It all started during the religious conflict when the Jews were expelled from Spain, fleeing to neighboring Portugal. A few years later, the Jews were outlawed in Portugal when it fell under Spanish rule. During those times of crisis, the Jews started cooking fried fish as a means to survive; they also started selling it on the English streets during their immigration.

In the 20s, this combo became a staple street food in English cuisine, with hundreds of restaurants and trucks selling them. No one knows how the chips became part of this dish as fried fish was the main meal brought by the Spanish and Portuguese. Today, it has become a popular street food in all of Europe, where each culture pairs the dish with its own selection of sauces.

Best place to try Fish & Chips: the Golden Chippy in London.

3. Gyro – Greece


There is so much history that you can sense in the breeze while strolling down the Greek streets. The land of mythology has always been introducing lots of fascination to the world. This civilization goes way back in time, being rich in culture and heritage. No matter how much history you take in while in Greece, you can’t miss trying its prominent street food, the gyro.

In case you don’t know what a gyro is, it is a Greek dish mainly made out of cooked meat, either chicken or pork. Some countries use beef and lamb instead. The roasted meat is paired with a mix of flavorful vegetables all wrapped in a flatbread, usually a pita. It pretty much resembles Middle Eastern shawarma. However, they look more like a cone rather than an actual wrap.

This delicacy is a quite popular type of street food in Greece, where it is believed to have been originally created. Some historians claim that it goes way back to the times of Alexander the Great. They speculate that his army used to roast meat cuts on their swords and turn them over until cooked. Others believe that the Americans were the first to ever create gyros. While there is no specific way to approve either theory, we’re grateful this street food came into being nonetheless. 

Best place to try Gyros: Yogi – Gyro in Santorini.

4. Hawawshi – Egypt


Egypt is one of the best countries in the Middle East to savor different kinds of street food. Your trip around the Egyptian cities won’t be complete if you don’t treat yourself to some on-the-go delicacies that will take your taste buds on an unforgettable journey. While there are so many popular street foods in Egypt, Hawawshi doesn’t seem to have the same hype among tourists.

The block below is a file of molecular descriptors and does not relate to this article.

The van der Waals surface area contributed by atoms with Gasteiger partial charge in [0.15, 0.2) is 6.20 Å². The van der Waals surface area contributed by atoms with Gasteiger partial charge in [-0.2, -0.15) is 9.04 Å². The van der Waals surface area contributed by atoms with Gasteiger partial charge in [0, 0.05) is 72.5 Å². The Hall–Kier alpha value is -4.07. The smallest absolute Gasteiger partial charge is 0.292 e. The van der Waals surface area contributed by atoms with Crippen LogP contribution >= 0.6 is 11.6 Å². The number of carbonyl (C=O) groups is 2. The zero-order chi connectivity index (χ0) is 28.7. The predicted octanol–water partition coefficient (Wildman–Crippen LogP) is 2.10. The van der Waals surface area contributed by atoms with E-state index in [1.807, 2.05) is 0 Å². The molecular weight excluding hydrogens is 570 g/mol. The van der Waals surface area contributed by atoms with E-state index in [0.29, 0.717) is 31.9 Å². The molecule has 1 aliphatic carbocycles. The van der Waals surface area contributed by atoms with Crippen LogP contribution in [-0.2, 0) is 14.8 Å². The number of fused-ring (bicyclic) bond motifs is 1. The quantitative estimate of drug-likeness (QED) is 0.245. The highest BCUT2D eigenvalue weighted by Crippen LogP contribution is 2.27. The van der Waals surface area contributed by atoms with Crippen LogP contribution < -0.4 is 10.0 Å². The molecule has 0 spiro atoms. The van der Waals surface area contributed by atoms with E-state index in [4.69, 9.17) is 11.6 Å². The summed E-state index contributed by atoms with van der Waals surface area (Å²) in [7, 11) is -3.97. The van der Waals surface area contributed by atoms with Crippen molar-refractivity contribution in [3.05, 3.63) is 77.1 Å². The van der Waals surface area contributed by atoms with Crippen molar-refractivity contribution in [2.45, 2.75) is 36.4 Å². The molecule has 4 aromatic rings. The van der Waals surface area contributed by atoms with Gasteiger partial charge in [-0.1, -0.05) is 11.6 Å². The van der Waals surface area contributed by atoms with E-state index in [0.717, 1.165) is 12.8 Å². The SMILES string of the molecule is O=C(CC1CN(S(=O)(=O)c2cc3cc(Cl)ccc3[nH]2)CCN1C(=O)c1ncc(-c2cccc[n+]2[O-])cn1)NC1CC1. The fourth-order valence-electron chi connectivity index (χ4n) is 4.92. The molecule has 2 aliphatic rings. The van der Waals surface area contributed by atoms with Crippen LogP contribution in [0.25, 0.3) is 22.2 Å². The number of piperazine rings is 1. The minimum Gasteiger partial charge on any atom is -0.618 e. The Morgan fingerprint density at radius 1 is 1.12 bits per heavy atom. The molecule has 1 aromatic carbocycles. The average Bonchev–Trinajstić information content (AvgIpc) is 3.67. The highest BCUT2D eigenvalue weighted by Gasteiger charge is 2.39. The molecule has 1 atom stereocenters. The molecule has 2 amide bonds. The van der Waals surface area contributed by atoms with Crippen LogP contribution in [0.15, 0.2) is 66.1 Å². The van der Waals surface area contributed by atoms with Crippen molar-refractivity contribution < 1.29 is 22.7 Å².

Hawawshi is a prominent fast food known all over Egypt. This traditional dish is made of minced meat married with some appetizing spices like pepper, fresh herbs, onions, and parsley all stuffed into a tender pita loaf. Some cities prefer substituting the pita with Egyptian baladi bread. No matter what kind of bread you choose, the fillings are what make all the difference. 

This creation is known to have started in Cairo and Alexandria in the 70s before making its way all over Egypt. It is said that Ahmad El Hawawsh was an Egyptian butcher who invented this flavorsome delicacy. The traditional dish, apparently, earned its name from the last name of its smart creator. Today, this street food can be found on menus of renowned restaurants as well.

Best place to try Hawawshi: Al Refaie in Cairo.

5. Banana Cue – Philippines


Are you willing to visit the mesmerizing island of Southeast Asia, Philippines, anytime soon? You can enjoy the splendid coasts and fascinating cities all you can, but don’t forget to dig into the popular Filipino street food options. To narrow down the options for you, the banana cue should be on top of your to-do list. 

If you are looking for ways to satisfy your sweet tooth while exploring the Filipino cities, then Banana cue it is. Scattered all over the streets of the Philippines are the vendors that sell this popular street food. Its name is a combination between banana and barbecue. Although barbecue is not an included ingredient, the making of this snack pretty much resembles barbecue cooking.

The banana cue is basically Saba bananas coated with caramelized brown sugar and deeply fried. These cooked bananas then get skewered into a stick, making for an easy on-the-go snack. Saba bananas are one of the many banana varieties found on the island of Philippines. They are more often used for cooking, yet they can still be eaten raw.

There weren’t many stories regarding the beginning of the banana cue, yet there is no debate over it being a native snack to the Philippines. The Saba bananas used to make this traditional street food happen to grow on many tropical islands in Asia. It is believed that Asian people who lived in those parts of the country were the ones to start this dessert. However, there isn’t a lot more to know about its origins.

Best place to try Banana Cue: Marilyn’s Banana Cue in Manila.

6. Pommes Frites – Belgium


Belgium is well-known for being home to the world’s most premium chocolates. However, the lavish lifestyle of this country doesn’t eliminate the significance of its street food. We need to pay this country an attribute for being the reason that french fries came into the world.